In order to change our culture and experience real progress in our society, we cannot simply ignore people’s basic convictions, especially the theological kind. Instead of excising Christianity from our public discourse and policy, we must find ways to embrace the deepest convictions of so many in America and from there pull our society in a redemptive direction.

Some Possible Objections

Now, there are several problems that people have with such a suggestion. First, people assume that I’m suggesting a Christian theocracy. I’m not. I’m simply saying that we cannot assume that progress means leaving Christianity behind. To really progress as a society, we must invite people to change from the inside out by addressing their deepest convictions and reasoning with them from there. For example, if Jesus died to forgive the sins of the whole world, including Muslims (see 1 John 2:2), then hasn’t Jesus put everyone, even the Muslim, on equal footing with God? And if Jesus has put everyone on equal footing with God, then how are we justified in suggesting that people of a certain faith or race are less entitled to rights and protections—to love—than others? Better yet, are we not offending the Cross on which Jesus died when we deny equality to anyone?

Second, people assume that by inviting Christianity into our public discourse, we are inviting that hatred and bigotry to rear its ugly head. I have no doubt that this is true, but if Donald Trump has taught us anything, is it not that it’s actually worse for us to ignore this hatred and bigotry and hope it goes away?

“There is neither Jew nor Gentile, neither slave nor free, nor is there male and female, for you are all one in Christ Jesus.”

—The Apostle Paul (Galatians 3:28)

Third, my fellow Christians might read this post and assume that I am suggesting we use Christianity as a means to an end, rather than an end itself. But this assumes that the end of Christianity is not one in the same with where our culture wants to go. I would suggest to you that the Apostle Paul’s words in Galatians 3:28 suggest that the redemption into which Christianity is pulling us is, at a minimum, a world of socioeconomic, sexual, and racial equality, at least insofar as such equality does not conflict with the larger biblical story (from Genesis 1 to Revelation 22). More on this another time.

Fourth, and I think this will perhaps be the greatest struggle for most people to accept, by embracing Christianity as a source of (rather than a hindrance to) our progress as a society, certain things that we currently deem to be progressive won’t be. This might include same-sex marriage (might), or female reproductive rights (as they are currently understood in our culture). The problem with this objection, though, is that we have to ask where we’re getting our idea of what constitutes progress. Progress implies that the line representing our culture is currently crooked, but in order to know whether a line is crooked, we must have some idea of a straight line, and the question we must ask is where we’re getting that idea of what a straight line looks like. Until we can all agree what a straight line looks like, true progress is not possible. I think Christianity offers us by far the most inclusive idea of a straight line, for within its walls lies ample precedent for respecting (and even serving) those who disagree with you, including those of different faiths, as well as caring for the sick, the poor, and the most vulnerable in society, and paying your fair share of taxes.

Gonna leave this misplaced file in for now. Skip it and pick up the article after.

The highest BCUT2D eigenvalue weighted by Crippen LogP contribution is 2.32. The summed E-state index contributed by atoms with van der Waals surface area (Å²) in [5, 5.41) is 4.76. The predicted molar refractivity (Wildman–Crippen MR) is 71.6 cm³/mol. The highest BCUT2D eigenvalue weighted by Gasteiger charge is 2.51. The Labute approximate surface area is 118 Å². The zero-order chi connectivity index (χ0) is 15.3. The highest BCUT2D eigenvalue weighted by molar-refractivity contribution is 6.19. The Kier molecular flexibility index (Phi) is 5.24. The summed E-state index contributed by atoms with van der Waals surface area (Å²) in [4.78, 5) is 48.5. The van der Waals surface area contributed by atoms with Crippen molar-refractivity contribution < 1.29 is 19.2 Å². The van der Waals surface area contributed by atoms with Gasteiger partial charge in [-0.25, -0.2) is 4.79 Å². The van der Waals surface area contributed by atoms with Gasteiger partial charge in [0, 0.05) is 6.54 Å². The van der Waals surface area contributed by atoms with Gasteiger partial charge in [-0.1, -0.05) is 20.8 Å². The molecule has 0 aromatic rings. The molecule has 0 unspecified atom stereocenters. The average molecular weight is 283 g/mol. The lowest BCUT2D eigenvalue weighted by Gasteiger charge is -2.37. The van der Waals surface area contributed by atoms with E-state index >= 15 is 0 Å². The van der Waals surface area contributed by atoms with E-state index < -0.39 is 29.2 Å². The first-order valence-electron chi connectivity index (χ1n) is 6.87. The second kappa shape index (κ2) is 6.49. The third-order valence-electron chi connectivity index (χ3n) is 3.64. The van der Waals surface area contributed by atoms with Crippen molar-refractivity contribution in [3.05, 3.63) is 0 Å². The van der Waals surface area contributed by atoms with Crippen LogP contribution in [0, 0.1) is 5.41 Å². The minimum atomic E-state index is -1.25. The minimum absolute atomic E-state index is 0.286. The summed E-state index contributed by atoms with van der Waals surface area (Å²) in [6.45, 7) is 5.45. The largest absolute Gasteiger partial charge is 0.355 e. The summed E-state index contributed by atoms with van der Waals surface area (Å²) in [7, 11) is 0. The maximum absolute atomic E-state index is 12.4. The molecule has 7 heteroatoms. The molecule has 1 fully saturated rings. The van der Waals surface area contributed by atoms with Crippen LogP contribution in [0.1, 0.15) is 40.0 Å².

What Donald Trump Has Taught Us

I am thankful for Donald Trump because he has shown us that our culture’s attempt to effect real progress apart from religious conviction has failed, and it is my honest and sincere hope that whatever happens in this election season, we can invite theological discourse back into the public and popular spheres, as both a definition for what progress looks like, and a means to straighten out crooked lines wherever we find them.

If this is of interest to you, I’d invite you to check out my debut novel, The Tale of the Elm Trees. It’s a love story about a young man named Charlie Shaw, and far from a doctored version of romance like what you’d find on The Bachelorette, in which people never talk about the beliefs that matter most to them, Charlie and a girl named Katie have some pretty powerful conversations that lead Charlie into his deepest hurts (many of them at the hands of religion) and into a new sense of wonder on the other side. The book is available in paperback and as an ebook on Amazon, and through Barnes & Noble and your local bookstore.